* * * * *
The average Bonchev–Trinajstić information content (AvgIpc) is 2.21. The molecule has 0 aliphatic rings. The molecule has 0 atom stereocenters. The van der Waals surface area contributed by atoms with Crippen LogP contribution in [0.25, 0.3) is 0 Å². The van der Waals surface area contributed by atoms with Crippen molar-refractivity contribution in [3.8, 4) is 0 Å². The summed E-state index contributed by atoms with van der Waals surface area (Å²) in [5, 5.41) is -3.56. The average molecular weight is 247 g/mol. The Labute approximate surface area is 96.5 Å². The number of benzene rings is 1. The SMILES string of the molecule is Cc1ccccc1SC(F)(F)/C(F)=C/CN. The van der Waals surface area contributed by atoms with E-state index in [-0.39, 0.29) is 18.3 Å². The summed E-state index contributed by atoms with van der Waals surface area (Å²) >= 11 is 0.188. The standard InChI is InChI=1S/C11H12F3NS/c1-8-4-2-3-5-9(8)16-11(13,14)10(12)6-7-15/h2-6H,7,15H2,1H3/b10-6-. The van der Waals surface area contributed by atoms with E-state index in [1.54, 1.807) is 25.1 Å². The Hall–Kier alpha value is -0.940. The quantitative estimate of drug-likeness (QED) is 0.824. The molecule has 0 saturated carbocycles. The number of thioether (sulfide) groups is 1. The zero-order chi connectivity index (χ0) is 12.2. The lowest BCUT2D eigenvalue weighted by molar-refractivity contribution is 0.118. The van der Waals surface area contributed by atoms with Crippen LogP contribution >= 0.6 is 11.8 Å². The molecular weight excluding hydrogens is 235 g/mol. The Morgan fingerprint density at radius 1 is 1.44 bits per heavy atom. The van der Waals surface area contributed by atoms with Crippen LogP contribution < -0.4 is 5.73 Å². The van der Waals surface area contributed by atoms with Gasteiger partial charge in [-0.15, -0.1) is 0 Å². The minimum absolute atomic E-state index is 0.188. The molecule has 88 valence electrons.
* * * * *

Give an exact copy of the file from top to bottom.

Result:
The average Bonchev–Trinajstić information content (AvgIpc) is 2.21. The molecule has 0 aliphatic rings. The molecule has 0 atom stereocenters. The van der Waals surface area contributed by atoms with Crippen LogP contribution in [0.25, 0.3) is 0 Å². The van der Waals surface area contributed by atoms with Crippen molar-refractivity contribution in [3.8, 4) is 0 Å². The summed E-state index contributed by atoms with van der Waals surface area (Å²) in [5, 5.41) is -3.56. The average molecular weight is 247 g/mol. The Labute approximate surface area is 96.5 Å². The number of benzene rings is 1. The SMILES string of the molecule is Cc1ccccc1SC(F)(F)/C(F)=C/CN. The van der Waals surface area contributed by atoms with E-state index in [-0.39, 0.29) is 18.3 Å². The summed E-state index contributed by atoms with van der Waals surface area (Å²) >= 11 is 0.188. The standard InChI is InChI=1S/C11H12F3NS/c1-8-4-2-3-5-9(8)16-11(13,14)10(12)6-7-15/h2-6H,7,15H2,1H3/b10-6-. The van der Waals surface area contributed by atoms with E-state index in [1.54, 1.807) is 25.1 Å². The Hall–Kier alpha value is -0.940. The quantitative estimate of drug-likeness (QED) is 0.824. The molecule has 0 saturated carbocycles. The number of thioether (sulfide) groups is 1. The zero-order chi connectivity index (χ0) is 12.2. The lowest BCUT2D eigenvalue weighted by molar-refractivity contribution is 0.118. The van der Waals surface area contributed by atoms with Crippen LogP contribution >= 0.6 is 11.8 Å². The molecular weight excluding hydrogens is 235 g/mol. The Morgan fingerprint density at radius 1 is 1.44 bits per heavy atom. The van der Waals surface area contributed by atoms with Crippen LogP contribution < -0.4 is 5.73 Å². The van der Waals surface area contributed by atoms with Gasteiger partial charge in [-0.15, -0.1) is 0 Å². The minimum absolute atomic E-state index is 0.188. The molecule has 88 valence electrons.